First of all I’d like to say hello, I haven’t written an article in a while, and to be honest I have no real reason for it. Second, what is up with this new editor? Everything looks different and I’m scared.
Anyways, Risk of Rain is a game that came out in 2013 and Risk of Rain 2 came out in Spring 2020 but was first played by consumers in March 2019. Like 90% of indie titles in 2013, Risk of Rain was a pixel art 2D platformer/shooter roguelike made with GameMaker and it blended in perfectly with the crowd of trash. But as Sturgeon’s Law says, at least 10% of things aren’t shit. Risk of Rain isn’t shit, and people actually bought and played it and fun times were had. I put a hundred or so hours into it and even double dipped for the Switch version because I’m a sucker.
Fastforward to past today, and like 90% of indie titles in 2020, Risk of Rain 2 was a low-poly 3D platformer/shooter roguelike made with Unity and it blended in perfectly with the crowd of trash. But as Sturgeon’s Law says, if you get bankrolled by Gearbox you get a successful marketing campaign that dies in 1 month as everyone focuses on the next cool game. At least this time the multiplayer doesn’t require me to awaken my Uplink mode.
Risk of Rain (2013)
The most important thing about Risk of Rain is the way it treats time. The bar at the right side of the screen tells you exactly how much time you could’ve spent cleaning your bathroom, improving a skill, or harmonizing with your boys. It also tells you what the current difficulty is, since difficulty scales with time. Scaling with time is an interesting choice, and the devs doubled down in this by making almost every single element of the game factor into this. Since it’s a 2D platformer, you need to physically move to move the camera, and that movement might require navigating around the level. The scaling is also important in the game’s balance: the game scales way faster than the character’s level can keep up with. The items, which are purchased, won, or earned in-game, will close the gap with the enemies spawned randomly through the game. These items are where the game truly shines, especially in design.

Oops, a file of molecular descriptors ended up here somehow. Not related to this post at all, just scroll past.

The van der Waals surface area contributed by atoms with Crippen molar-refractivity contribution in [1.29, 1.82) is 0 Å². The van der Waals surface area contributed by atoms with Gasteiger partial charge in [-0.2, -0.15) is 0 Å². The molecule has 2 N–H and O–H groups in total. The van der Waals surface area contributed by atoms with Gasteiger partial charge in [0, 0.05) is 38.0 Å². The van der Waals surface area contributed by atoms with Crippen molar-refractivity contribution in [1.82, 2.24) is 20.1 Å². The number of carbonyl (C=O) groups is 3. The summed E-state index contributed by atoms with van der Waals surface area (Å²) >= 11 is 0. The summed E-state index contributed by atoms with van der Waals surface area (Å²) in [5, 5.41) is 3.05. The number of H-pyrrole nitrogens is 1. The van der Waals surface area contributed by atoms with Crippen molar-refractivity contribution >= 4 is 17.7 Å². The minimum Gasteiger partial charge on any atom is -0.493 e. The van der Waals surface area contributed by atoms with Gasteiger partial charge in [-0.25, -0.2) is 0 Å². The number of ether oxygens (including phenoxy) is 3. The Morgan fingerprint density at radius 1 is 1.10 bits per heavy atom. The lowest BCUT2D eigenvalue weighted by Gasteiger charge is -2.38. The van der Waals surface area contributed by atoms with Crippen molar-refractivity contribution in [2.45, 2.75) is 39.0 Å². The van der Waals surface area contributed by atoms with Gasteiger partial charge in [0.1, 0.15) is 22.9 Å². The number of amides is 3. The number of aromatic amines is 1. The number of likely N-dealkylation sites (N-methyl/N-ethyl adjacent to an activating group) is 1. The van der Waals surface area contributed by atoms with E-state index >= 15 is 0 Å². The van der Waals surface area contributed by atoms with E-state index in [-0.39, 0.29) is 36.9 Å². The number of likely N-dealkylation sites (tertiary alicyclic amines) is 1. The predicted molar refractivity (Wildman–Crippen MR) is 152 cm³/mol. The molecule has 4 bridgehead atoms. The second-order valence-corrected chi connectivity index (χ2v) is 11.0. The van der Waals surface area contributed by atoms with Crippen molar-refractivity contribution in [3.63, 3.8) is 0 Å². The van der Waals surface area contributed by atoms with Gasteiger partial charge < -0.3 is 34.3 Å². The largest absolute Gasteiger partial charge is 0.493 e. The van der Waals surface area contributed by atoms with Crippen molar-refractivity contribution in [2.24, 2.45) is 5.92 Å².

While other indie roguelikes, like Spelunkey or The Binding of Isaac have items which change gameplay in a similar way, Risk of Rain does it on a much grander scale. Items in Risk of Rain are very frequent, with 5 items per level being a low mark. Each item will range in usefulness, but one rule holds true with all of them: they will always stack. One of my favorite common items is the Barbed Wire, which gives a circle of damage around your character. Getting more than one will expand that circle, and after 10 of them you only have to be near weak mobs to kill them, and more powerful ones will be much easier to approach. Getting enough of these items will make the game easier in some ways, since the character’s main attacks are no longer useful, compared to the barrage of missiles and area attacks which automatically kill everything nearby. Healing items will make life easier, and movement items will make navigation less painful (especially when you realize you can nearly fly).
This all comes down to progression, since there’s 5 levels before the final boss, and 4 teleporter bosses to go through, at minimum. The teleporter events last a specific amount of time (90 seconds, 120 on Monsoon mode), and finding the teleporter might take more time, depending on where it spawned. There’s a certain time investment before becoming a danmaku boss, and you need to learn how to survive, and what to do until then. Collecting items is critical to Risk of Rain, but progressing through levels is even more important. Getting to another level, gives you more options at opening chests and getting a boss’s item, than sticking around in an empty level. The most important part of the game is finding and activating that teleporter as quickly as possible. There’s an achievement in the game which requires you to finish the teleporter event in under 5 minutes. After getting that achievement, I had my first good run, and have always played that way since. It’s not just luck, though that’ll help, but strategy. The skill of pressing buttons at the right time will only help in the first 10 minutes, and after that it’s all up to the decisions you’ve made before then.
Risk of Rain 2 (2020)